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My favorite parts from the book “Pre-parenting: Nurturing your child from conception”

If you don’t have the time to read the book Pre-parenting: Nurturing your child from conception (by Thomas R. Verny, M.D. and Pamela Weintraub) then here is a quick summary and my favorite points from the book. But if you do have the time, please do read it as it’s not only useful, but very interesting and full of various examples and statistics.

Dawn of Consciousness

- A Child conceived in love and cared for lovingly in the mother’s womb will benefit throughout life.

- At 6 months after conception, the baby is sensing, feeling, aware and remembering human being.

Maternal Stressors and the Unborn

- Emotional disturbances in the pregnant mother lead to increased production of stress hormone, which have an adverse effect on gene regulation, changing organisation and function of the braid, and damaging the baby’s future ability to deal with stress.

- Short moments of being upset or stressed are not harmful to you and your baby. It is the constant ongoing stress that is potentially damaging.

- Try to be calm, take some time off, enjoy a relaxing bath, nice music and long chats with your close friends.

The Womb as Classroom

- Prenatal stimulation through all communication channels is essential for the growth and efficient development of the baby’s brain. But more important are the lessons of intimacy, love, and trust than any intellectual calisthenics or IQ boosting. If nurtured in love and kindness, your child will easily acquire these other skills when the times comes.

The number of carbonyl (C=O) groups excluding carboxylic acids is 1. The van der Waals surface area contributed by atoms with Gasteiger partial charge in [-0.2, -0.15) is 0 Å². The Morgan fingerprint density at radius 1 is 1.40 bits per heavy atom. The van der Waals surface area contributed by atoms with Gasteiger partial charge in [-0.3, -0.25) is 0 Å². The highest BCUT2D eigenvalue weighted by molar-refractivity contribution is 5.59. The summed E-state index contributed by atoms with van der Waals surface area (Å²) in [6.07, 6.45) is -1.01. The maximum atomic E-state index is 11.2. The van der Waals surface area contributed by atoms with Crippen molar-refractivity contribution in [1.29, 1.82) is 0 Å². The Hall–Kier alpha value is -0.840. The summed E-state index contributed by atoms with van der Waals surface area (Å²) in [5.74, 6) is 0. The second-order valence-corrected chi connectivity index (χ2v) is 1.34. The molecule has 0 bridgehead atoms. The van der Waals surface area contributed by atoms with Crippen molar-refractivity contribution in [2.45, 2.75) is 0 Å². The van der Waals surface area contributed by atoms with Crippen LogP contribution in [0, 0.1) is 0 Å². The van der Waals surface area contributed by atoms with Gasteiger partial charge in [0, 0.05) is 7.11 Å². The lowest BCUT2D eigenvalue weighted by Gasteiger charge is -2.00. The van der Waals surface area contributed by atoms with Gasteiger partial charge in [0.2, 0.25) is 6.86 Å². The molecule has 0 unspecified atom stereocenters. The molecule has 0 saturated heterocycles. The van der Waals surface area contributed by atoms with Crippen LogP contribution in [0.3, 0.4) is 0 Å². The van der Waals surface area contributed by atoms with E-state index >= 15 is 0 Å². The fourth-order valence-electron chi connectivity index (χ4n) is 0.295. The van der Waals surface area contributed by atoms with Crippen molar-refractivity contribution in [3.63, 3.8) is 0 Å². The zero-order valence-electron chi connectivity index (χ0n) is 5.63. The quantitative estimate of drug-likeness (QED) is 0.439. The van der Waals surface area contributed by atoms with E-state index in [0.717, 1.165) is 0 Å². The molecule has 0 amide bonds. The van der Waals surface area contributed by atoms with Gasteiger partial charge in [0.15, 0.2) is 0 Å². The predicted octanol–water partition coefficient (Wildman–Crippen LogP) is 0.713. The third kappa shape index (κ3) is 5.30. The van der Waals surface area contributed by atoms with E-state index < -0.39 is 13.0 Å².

- Don’t attempt to teach the child anything before birth. It is enough is both parents communicate that you both love him/her and look forward to welcoming him/her to your family.

- Avoid fancy electronic devices or loud music to stimulate your baby. He/she needs peace, just like you.

Birth & Personality

- Take prenatal classes with your partner.

- Avoid unnecessary medical interventions as much as possible during the pregnancy as well as the labor.

- Birth has a lasting impact on our psyches because it is inscribed in every cell of our bodies, wiring the brain for adaption to stress and pain, to bonding, and to love.

- A difficult birth does not condemn a child to suffer ill consequences for the rest of their lives. Negative prenatal and perinatal experiences can usually be overcome by loving, supporting parenting.

Sense & Sensibility of the Newborn

- During the early months, an ideal place for an awake baby is on the parent’s body. Do use a cloth baby carrier or a body sling (like Amawrap - I just got mine!)

- If your baby has been exposed to stress or pain, hold, cuddle and stroke him/her frequently. Massage, paediatric chiropractic adjustments and music will also help.

- The music you played to your baby before giving birth will have a calming effect any time she or he is not feeling well.

The Alchemy or Intimacy

- The more time you spend with your baby during the first two years of life, the better.

- Learn and remind yourself Siegel’s five points.

Experience as Architect of the Brain

- Parents who want to stimulate their baby’s brain will do so most effectively through a warm, caring relationship with the child.

- What oxygen is to the brain, words spoken respectfully, and hugs given lovingly are to the young mind.